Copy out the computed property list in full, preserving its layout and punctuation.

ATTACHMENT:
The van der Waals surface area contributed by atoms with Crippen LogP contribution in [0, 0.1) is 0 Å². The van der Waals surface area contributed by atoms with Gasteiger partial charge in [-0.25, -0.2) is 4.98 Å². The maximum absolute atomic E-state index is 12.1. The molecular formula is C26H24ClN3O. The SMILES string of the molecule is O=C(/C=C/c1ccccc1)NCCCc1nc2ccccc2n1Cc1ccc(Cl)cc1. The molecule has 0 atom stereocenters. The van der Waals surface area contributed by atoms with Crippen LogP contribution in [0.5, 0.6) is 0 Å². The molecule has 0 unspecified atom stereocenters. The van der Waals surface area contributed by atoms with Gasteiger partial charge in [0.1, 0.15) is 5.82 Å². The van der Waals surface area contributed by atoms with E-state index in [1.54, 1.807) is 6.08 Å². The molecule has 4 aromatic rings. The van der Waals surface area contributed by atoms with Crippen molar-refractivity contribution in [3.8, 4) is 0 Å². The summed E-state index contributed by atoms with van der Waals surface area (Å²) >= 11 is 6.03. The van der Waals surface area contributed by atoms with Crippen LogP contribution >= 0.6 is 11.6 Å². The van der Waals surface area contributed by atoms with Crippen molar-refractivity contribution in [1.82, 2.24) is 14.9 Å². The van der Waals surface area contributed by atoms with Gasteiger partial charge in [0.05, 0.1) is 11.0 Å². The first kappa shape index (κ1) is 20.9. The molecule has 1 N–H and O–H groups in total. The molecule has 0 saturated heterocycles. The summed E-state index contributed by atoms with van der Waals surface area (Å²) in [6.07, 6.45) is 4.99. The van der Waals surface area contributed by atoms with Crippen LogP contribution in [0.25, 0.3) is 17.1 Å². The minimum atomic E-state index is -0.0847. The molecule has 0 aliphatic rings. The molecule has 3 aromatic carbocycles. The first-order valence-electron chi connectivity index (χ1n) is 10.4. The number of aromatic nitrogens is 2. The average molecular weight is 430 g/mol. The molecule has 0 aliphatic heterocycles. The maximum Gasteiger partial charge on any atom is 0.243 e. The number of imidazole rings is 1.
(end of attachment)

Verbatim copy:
The van der Waals surface area contributed by atoms with Crippen LogP contribution in [0, 0.1) is 0 Å². The van der Waals surface area contributed by atoms with Gasteiger partial charge in [-0.25, -0.2) is 4.98 Å². The maximum absolute atomic E-state index is 12.1. The molecular formula is C26H24ClN3O. The SMILES string of the molecule is O=C(/C=C/c1ccccc1)NCCCc1nc2ccccc2n1Cc1ccc(Cl)cc1. The molecule has 0 atom stereocenters. The van der Waals surface area contributed by atoms with Crippen LogP contribution in [0.5, 0.6) is 0 Å². The molecule has 0 unspecified atom stereocenters. The van der Waals surface area contributed by atoms with Gasteiger partial charge in [0.1, 0.15) is 5.82 Å². The van der Waals surface area contributed by atoms with E-state index in [1.54, 1.807) is 6.08 Å². The molecule has 4 aromatic rings. The van der Waals surface area contributed by atoms with Crippen molar-refractivity contribution in [3.8, 4) is 0 Å². The summed E-state index contributed by atoms with van der Waals surface area (Å²) >= 11 is 6.03. The van der Waals surface area contributed by atoms with Crippen LogP contribution >= 0.6 is 11.6 Å². The van der Waals surface area contributed by atoms with Crippen molar-refractivity contribution in [1.82, 2.24) is 14.9 Å². The van der Waals surface area contributed by atoms with Gasteiger partial charge in [0.05, 0.1) is 11.0 Å². The first kappa shape index (κ1) is 20.9. The molecule has 1 N–H and O–H groups in total. The molecule has 0 saturated heterocycles. The summed E-state index contributed by atoms with van der Waals surface area (Å²) in [6.07, 6.45) is 4.99. The van der Waals surface area contributed by atoms with Crippen LogP contribution in [0.25, 0.3) is 17.1 Å². The minimum atomic E-state index is -0.0847. The molecule has 0 aliphatic rings. The molecule has 3 aromatic carbocycles. The first-order valence-electron chi connectivity index (χ1n) is 10.4. The number of aromatic nitrogens is 2. The average molecular weight is 430 g/mol. The molecule has 0 aliphatic heterocycles. The maximum Gasteiger partial charge on any atom is 0.243 e. The number of imidazole rings is 1.